[simple123], yes, in a manner of speaking, every note that can exist is already potentially available. But standard music notation only covers a certain incrementation of notes, thereby leaving out an infinity of others.

So, imagine a music-score sheet, in which here and there, a given note was specified inside a square-root symbol, for example....
 — Vernon, Apr 22 2004

 — thumbwax, Apr 22 2004

[half], the IDEA for such notes has to be accepted, before you can go and expect others to understand modified notation!
 — Vernon, Apr 22 2004

<wondering> The notes would need to sound "pleasing", when played with each other, otherwise who would listen?. So what makes existing sequences sound pleasing? Are there other ways apart from dividing an octave into 12 notes, and using 12th root of 2 function?<wondering>

Later: found there are many ways. The most pleasing seems to be where there are certain ratios betweeen frequencies i.e. (4:5), (5:6). The problem comes when shifting key, and with 12 divisions of an octave it is impossible to preserve the correct ratio in every case.
 — Ling, Apr 22 2004

 Watch out kids.

 This is what happens when mathematicians fail to see the world in non-mathematical terms.

 Of course all these notes already exist. How else would you account for note-bending or vibrato?

 JS Bach really understood the maths of music, apparently, and wrote e.g. his preludes and fugues to explore it.

 Apparently, if you were to play a note on a string, play the octave higher, and continue to do that up to eight octaves above the original note, the note that you reach will be one eighth of a tone flatter than the true note ought to be.

 Can anyone confirm this for me, please?

If so, it will be the most useless fact I know. If not, I will continue to pass it off as fact.
 — lemon tetra, Apr 23 2004

If your instrument is tuned using equal temperament, this won't be the case.
 — yabba do yabba dabba, Apr 23 2004

After quickly checking - the temperaments that I saw had one thing in common: the octaves were the same frequency (i.e. doubling each time). The difference is in the frequency of the semitones in between. There is perhaps 10% of a semitone "error" in some cases.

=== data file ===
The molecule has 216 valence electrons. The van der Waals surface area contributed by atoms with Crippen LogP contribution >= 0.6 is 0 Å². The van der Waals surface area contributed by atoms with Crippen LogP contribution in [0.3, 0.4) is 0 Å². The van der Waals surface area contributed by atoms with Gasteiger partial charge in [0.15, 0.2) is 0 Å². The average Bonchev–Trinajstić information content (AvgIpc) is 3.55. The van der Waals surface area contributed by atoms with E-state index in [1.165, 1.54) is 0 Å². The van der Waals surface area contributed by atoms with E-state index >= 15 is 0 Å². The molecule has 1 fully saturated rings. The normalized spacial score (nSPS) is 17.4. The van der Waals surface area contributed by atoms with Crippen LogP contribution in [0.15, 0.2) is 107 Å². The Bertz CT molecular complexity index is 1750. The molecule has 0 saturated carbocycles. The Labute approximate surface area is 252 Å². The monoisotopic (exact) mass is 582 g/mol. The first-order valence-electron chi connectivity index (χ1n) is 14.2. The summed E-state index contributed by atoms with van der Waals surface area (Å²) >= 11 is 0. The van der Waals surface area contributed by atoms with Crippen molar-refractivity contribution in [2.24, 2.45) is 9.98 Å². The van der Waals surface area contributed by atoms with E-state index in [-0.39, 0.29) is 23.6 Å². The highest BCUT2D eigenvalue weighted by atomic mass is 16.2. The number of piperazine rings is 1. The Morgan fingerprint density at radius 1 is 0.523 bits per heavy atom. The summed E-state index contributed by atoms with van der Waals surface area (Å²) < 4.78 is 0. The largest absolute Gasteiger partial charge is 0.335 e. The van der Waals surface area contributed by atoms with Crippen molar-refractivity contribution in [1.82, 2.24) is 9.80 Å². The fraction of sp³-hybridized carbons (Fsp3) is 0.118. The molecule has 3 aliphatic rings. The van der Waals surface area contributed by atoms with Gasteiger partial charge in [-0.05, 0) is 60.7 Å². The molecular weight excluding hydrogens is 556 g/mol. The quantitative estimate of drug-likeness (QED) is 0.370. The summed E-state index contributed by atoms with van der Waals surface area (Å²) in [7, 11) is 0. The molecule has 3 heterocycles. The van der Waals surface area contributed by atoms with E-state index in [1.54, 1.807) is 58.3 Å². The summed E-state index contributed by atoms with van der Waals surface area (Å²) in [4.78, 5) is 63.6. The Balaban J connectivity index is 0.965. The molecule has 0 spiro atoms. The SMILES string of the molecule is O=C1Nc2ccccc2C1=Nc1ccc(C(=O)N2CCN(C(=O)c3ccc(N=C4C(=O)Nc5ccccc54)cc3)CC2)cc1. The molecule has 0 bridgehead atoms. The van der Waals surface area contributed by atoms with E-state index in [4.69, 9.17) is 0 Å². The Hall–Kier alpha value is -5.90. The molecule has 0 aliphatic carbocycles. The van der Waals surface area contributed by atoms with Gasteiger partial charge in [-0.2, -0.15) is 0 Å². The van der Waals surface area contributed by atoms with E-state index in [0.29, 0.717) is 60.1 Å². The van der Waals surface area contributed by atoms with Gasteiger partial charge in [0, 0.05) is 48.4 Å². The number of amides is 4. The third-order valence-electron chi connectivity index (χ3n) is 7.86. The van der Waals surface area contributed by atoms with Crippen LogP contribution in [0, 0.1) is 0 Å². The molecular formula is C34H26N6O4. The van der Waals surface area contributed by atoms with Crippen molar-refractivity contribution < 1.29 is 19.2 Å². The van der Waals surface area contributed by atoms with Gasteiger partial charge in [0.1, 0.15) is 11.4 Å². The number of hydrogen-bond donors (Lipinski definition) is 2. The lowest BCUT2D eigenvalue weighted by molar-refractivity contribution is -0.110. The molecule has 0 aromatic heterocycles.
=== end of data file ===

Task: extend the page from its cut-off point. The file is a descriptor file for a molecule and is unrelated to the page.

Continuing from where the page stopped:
— Ling, Apr 23 2004

//There is perhaps 10% of a semitone "error" in some cases.//
Well yes; that's the reason for the different systems of temperament - to divide the error and put it in places where it causes least offence.
"The last good thing written in C++ was Pachelbel's Canon."
 — angel, Apr 23 2004

 You want some funky music? Try replacing all half-steps with whole steps! (All other intervals remain the same).

Thus, "Twinkle Twinkle Little Star" would be:
C C G G A A G
F F Eb Eb C# C# B
F# F# E E D D C,
G G F F Eb Eb C#,
B B F# F# G# G# F#,
E E D D C C Bb.
 — phundug, Apr 23 2004

Disgusting, phundug. Although whole-tone scales have their place in music. (paranoid android)
 — yabba do yabba dabba, Apr 23 2004

 BTW, many birds sing in a tonality that is not based on twelfth-roots of 2. Birds use other roots such as 10th or 11th, and their base multiple is 3. This is why birds' songs don't correspond with notes that you can play on a piano.

However, certain species, notable Baltimore Orioles and White-Crowned sparrows, *do* amaze me by always singing in actual musical tunes, playable using the 12 tones on a piano. These species must have 12 as their root and 2 as their diapason multiple.
 — phundug, Apr 23 2004

Do you have a link for that?
 — yabba do yabba dabba, Apr 23 2004

[angel], you are tempting me with puns about software (C++).
 — Ling, Apr 23 2004

[yabba] No link; it's my own theory.
 — phundug, Apr 23 2004

Seems like without extensive testing, you can't really say anything more than "birds of differing species use different systems."
 — yabba do yabba dabba, Apr 23 2004

I suppose that you could squeeze quarter tone intervals between the half tones but eventually you would sound more like you are out of tune than actually playing a real note.
 — Jscotty, Sep 29 2005

Quarter-tones are common in Eastern music, and were used (to dubious effect, depending on your heritage) in 'Zero Time', by Tonto's Expanding Head Band.
 — angel, Sep 29 2005